I have spent the last few days feeling a little like Arthur in The Italian Job. Michael Caine’s Charlie Croker counts down and watches Arthur blow up … the whole van.
“You are only supposed to blow the bloody doors off!”: Croker quips in one of the most memorable lines from cinema history.
Here is why!
On Tuesday 15 June 2021, I learnt about an exciting research undertaken by Women on Boards UK (full report here) into FTSE All-Share companies below the FTSE 350 and the state of gender and ethnicity on their boards. It was under embargo until Wednesday 16 June. BBC wanted to do a human angle story to go with the report. I support Women on Boards in their mission to bring more women to boards. A phone conversation and a mad scramble for a photo – landscape, high resolution please – later it was all set. Then I wrapped up my day and went to bed.
The goal was to wake early and catch Fiona Hathorn, CEO of Women on Boards UK on Radio 4 Today in the business section, preceded by my 30sec segment.
The reality turned out quite differently.
I woke up at 2am to get some water and my Whatsapp was full of messages from friends in Asia who had already caught the first story on the front page of the BBC Business website (later in the day there was a second story which clarified some of the earlier comments).
Then a post went up on LinkedIn, and my notifications blew up.
Slowly several of my former students shared the article further with their own personal reflections attached. One wrote about her experience of growing up in a matrilineal society in the north-east of India, and how that shaped her views on inclusion and diversity.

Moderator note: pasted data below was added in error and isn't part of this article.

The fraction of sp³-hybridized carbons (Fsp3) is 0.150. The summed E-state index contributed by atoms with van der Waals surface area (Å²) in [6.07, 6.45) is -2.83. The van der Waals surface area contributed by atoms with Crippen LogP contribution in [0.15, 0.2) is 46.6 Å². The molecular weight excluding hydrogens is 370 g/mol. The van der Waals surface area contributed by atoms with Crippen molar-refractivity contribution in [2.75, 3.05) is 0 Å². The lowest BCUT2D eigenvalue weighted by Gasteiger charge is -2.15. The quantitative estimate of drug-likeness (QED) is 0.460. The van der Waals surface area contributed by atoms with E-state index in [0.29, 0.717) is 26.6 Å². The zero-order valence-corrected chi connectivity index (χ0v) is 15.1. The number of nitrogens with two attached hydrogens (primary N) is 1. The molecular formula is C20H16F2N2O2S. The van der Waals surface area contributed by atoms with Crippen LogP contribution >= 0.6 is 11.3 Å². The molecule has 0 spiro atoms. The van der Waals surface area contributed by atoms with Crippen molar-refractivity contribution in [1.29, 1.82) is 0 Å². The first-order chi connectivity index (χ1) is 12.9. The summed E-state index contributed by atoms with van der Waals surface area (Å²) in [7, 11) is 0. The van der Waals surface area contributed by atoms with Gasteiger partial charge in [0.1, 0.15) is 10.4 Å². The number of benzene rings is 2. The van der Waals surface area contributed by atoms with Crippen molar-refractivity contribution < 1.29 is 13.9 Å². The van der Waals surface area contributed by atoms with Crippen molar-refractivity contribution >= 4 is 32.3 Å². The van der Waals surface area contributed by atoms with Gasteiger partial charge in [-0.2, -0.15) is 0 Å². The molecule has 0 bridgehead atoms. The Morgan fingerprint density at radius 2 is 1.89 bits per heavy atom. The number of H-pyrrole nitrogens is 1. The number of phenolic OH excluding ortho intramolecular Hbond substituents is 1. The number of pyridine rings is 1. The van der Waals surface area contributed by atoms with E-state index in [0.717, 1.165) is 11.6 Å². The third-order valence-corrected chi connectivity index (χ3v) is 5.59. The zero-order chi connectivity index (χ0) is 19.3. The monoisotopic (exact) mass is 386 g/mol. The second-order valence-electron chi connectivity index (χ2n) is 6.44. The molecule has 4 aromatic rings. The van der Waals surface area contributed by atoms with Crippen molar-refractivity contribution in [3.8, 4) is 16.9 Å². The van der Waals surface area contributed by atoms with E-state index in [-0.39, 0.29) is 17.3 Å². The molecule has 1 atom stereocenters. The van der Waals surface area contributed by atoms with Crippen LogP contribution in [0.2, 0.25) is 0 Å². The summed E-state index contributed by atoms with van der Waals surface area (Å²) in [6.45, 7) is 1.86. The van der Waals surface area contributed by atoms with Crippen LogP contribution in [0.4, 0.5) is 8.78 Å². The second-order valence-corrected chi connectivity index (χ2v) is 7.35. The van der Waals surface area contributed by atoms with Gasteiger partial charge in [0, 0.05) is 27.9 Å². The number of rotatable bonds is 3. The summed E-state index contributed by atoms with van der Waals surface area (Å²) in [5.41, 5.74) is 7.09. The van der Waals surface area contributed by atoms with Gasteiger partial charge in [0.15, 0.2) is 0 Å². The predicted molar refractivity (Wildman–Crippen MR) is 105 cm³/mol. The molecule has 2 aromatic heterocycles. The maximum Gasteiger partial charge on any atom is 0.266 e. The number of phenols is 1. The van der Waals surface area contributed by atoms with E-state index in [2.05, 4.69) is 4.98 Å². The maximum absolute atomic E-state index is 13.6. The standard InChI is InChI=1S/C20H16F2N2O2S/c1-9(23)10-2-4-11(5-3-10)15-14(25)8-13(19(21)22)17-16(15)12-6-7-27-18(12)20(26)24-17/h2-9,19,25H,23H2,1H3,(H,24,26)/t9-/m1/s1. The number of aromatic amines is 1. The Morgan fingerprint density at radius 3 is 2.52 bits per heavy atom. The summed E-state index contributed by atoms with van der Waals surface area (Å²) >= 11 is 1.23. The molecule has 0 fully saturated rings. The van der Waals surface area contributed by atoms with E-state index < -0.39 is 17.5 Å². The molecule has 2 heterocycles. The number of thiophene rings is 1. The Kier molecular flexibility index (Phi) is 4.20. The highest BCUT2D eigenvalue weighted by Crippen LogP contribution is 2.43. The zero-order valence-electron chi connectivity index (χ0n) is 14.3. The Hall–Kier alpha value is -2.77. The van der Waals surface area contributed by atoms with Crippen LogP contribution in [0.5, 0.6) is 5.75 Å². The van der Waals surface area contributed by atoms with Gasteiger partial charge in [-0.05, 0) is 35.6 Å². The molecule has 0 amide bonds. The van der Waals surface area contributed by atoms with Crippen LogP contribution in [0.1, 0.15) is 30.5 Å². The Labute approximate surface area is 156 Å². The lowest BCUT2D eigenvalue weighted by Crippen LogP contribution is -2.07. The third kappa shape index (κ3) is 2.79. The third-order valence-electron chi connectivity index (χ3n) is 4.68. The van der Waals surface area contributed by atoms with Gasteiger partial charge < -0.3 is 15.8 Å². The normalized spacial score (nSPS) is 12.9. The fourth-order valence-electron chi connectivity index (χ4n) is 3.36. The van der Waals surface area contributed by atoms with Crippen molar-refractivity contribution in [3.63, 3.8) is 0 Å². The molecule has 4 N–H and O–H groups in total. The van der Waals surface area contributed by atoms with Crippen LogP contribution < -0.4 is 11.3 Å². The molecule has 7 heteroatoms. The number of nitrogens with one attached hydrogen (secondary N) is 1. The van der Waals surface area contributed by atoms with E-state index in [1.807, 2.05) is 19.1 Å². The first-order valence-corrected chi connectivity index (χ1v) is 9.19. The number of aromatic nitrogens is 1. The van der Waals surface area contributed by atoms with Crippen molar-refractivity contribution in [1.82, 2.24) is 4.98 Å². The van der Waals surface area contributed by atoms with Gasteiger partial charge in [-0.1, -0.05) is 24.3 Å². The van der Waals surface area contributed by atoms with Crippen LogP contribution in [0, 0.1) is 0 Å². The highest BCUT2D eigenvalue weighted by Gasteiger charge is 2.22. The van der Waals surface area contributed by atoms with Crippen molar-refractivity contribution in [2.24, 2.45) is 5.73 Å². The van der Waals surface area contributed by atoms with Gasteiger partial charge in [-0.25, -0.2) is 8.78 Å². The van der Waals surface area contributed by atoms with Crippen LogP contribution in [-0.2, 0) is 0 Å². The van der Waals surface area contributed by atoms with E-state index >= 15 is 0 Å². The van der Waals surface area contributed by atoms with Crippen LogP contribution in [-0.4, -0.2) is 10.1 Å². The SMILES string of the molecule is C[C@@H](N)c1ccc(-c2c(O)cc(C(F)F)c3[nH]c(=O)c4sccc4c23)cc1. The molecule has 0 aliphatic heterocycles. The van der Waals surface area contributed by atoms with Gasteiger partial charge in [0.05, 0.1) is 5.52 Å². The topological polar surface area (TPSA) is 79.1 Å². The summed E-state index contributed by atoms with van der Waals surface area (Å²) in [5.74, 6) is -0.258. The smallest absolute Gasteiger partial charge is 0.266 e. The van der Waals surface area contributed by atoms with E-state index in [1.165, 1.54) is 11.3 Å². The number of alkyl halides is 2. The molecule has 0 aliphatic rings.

My Cambridge college (a college for mature women students when I was there), my stellar Cambridge friends, my old Quora friends, the Association of Investment Companies , the Corporate Governance Institute were suddenly all talking about it endorsing the comment I made about “structural exclusion” faced by women and minorities.
The founder of Elevate City, a network that promotes gender equality and the voices of senior women executives in finance, and the cofounder of CandidateX, an organisation that uses a talent intelligence programme to advance inclusion both found my comments echoed their vision.
Several past and present clients reached out too.
The real surprise was the huge number of emails from people I did not know. Many came via the contact form on this website, and many came straight to the LinkedIn inbox (in a way this post is also an apology for delays in responding as I deal with the huge numbers of incredibly personal emails that deserve thoughtful responses not a stock “thanks for writing!”). They wrote movingly how they felt seen and heard.
Suffice to say the full force of the power of mass media was being felt. The scale, the reach, the amplification are all something to behold.
Notably in the many communiques and social posts, the focus disproportionately was on the “messenger” (me) rather than on the “message” (the explosive report published by Women On Boards that I was supporting). That was disappointing.
It is clear the BBC articles struck a chord. Structural discrimination and exclusionary behaviours by gatekeepers to jobs and board roles is very much a widely-experienced reality in the UK. Put more kindly, the gatekeepers are failing to communicate clearly or widely the commitment their client companies and boards may have towards wider inclusion. Equally, experienced headhunters find that if the commitment to inclusion does not have wider buy-in in the organisation, the hiring process at any level becomes more and more difficult and bias-ridden.
My experiences mentioned therein are from over two decades ago when recruiting was largely manual and not so automated. Almost nobody heard back from companies that said they were “keeping your CV on file and should any roles open in the future, we will be in touch”.